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Overcoming 'Sterility'

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I'm having a problem with some of my tracks that's proving difficult to overcome: because I use a lot of synths, and soft-synths, the overall sound is very "sterile" - by which I mean, it sounds very computer generated (which it is). All of the instruments sound too pristine, the recording doesn't exist within any sort of real-world framework. Does anybody have any clever ideas to solve this? I've tried a few things which work okay, but still haven't really solved my problem. (I think the real solution is to get some more natural sounding instruments and integrate them into my songs) - Adding recorded room ambience at low volume levels in certain parts of the track - Applying subtle distortion to select instruments - adding atmospheric synthesizer effects with reverb and delay at very low volume levels to certain parts of the track Any other ideas?

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Typically reverb is used with sampled instruments, to make a sample recorded with very close microphones in an anechoic room sound like what a person would hear in a normal room at a fair distance. Careful equalization and linear distortion and stereo placement of imaginary sources are also important to create the illusion of listening to real instruments.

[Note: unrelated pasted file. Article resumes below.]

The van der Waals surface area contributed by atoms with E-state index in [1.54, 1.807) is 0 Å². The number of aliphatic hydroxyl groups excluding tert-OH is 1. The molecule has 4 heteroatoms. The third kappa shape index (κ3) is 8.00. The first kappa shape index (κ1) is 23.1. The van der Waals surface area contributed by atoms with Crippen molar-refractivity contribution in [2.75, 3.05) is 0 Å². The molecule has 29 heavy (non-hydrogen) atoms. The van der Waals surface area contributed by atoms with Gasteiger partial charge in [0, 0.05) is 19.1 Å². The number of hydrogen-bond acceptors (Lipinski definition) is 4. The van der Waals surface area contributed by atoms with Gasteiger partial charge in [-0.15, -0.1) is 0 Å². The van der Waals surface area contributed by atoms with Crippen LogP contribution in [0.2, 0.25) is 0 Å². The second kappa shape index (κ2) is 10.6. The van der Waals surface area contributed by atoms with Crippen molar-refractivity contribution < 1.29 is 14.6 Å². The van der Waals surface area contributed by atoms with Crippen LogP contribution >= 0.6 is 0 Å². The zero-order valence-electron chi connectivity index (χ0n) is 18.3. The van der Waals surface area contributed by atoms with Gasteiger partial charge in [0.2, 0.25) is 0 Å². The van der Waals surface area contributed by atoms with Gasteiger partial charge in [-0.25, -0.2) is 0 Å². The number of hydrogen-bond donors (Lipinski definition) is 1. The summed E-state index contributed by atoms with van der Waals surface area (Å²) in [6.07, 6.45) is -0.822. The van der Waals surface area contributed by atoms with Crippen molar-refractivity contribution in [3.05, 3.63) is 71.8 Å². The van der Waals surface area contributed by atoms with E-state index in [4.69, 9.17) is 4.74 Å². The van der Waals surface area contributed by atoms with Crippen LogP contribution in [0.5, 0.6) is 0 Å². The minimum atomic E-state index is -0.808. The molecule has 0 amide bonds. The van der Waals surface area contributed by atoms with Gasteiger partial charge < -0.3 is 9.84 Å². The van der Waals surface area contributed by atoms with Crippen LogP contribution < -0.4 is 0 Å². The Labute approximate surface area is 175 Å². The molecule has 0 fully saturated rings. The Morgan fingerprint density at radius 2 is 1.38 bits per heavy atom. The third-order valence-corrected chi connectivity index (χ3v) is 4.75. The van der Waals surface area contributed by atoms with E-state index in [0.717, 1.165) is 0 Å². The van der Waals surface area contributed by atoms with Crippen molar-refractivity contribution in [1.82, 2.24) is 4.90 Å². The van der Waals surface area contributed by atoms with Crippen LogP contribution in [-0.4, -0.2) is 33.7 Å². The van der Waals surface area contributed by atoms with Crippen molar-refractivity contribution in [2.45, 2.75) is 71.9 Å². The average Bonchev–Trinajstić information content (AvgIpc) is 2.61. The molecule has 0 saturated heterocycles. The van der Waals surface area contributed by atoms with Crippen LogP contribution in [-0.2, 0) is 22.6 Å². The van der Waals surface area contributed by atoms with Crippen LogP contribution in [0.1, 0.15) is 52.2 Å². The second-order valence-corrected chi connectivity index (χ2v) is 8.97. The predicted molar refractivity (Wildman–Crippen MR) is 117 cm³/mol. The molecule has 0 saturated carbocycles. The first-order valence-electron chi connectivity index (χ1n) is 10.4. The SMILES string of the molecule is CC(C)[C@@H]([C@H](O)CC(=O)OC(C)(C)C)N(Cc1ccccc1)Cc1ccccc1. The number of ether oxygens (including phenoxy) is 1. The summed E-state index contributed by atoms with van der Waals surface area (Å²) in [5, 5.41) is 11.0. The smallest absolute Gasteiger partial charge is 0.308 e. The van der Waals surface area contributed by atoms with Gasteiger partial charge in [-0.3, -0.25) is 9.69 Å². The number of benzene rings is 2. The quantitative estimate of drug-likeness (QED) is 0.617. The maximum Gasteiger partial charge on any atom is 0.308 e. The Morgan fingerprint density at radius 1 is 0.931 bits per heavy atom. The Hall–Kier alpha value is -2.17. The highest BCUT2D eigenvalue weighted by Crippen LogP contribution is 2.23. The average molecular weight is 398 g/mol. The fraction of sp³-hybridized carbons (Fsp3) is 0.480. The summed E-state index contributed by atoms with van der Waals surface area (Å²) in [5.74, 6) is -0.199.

But this illusion applies to sampled instrument and patchworks of actual recordings, or to synthesizers used to simulate real instruments: if you are using synthesizers with more freedom, your music will sound artificial whatever you do because, as you say, it "doesn't exist within any sort of real-world framework".
Maybe what you don't like is not the artificial timbre of your synthesizers but more generic problems like flat dynamics, muddy overlaps and hollow gaps in the frequency spectrum, inhuman quantization of note times and lengths, clipping, humming and other types of involuntary noise, etc.

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Quote:
Original post by LorenzoGatti
Typically reverb is used with sampled instruments, to make a sample recorded with very close microphones in an anechoic room sound like what a person would hear in a normal room at a fair distance. Careful equalization and linear distortion and stereo placement of imaginary sources are also important to create the illusion of listening to real instruments.
But this illusion applies to sampled instrument and patchworks of actual recordings, or to synthesizers used to simulate real instruments: if you are using synthesizers with more freedom, your music will sound artificial whatever you do because, as you say, it "doesn't exist within any sort of real-world framework".
Maybe what you don't like is not the artificial timbre of your synthesizers but more generic problems like flat dynamics, muddy overlaps and hollow gaps in the frequency spectrum, inhuman quantization of note times and lengths, clipping, humming and other types of involuntary noise, etc.


Hey; Thanks for the feedback!

I'm not using a lot of sampled instruments, the only "real world" instruments in my song in which this is particularily noticable is a looped acoustic drum-kit. Obviously, in creating electronic music the music will sound artificial.

However, when I compare the overall sound of my recording to say, material on Aphex Twin's "Window Licker", I can hear a great difference. Obviously, I'm no Aphex Twin, but in comparing it to the averaged frequency spectrum of my song, there seem to be no noticable gaps in the spectrum; yet other material (Aphex Twin, Orbital, etc) sounds substantially more organic.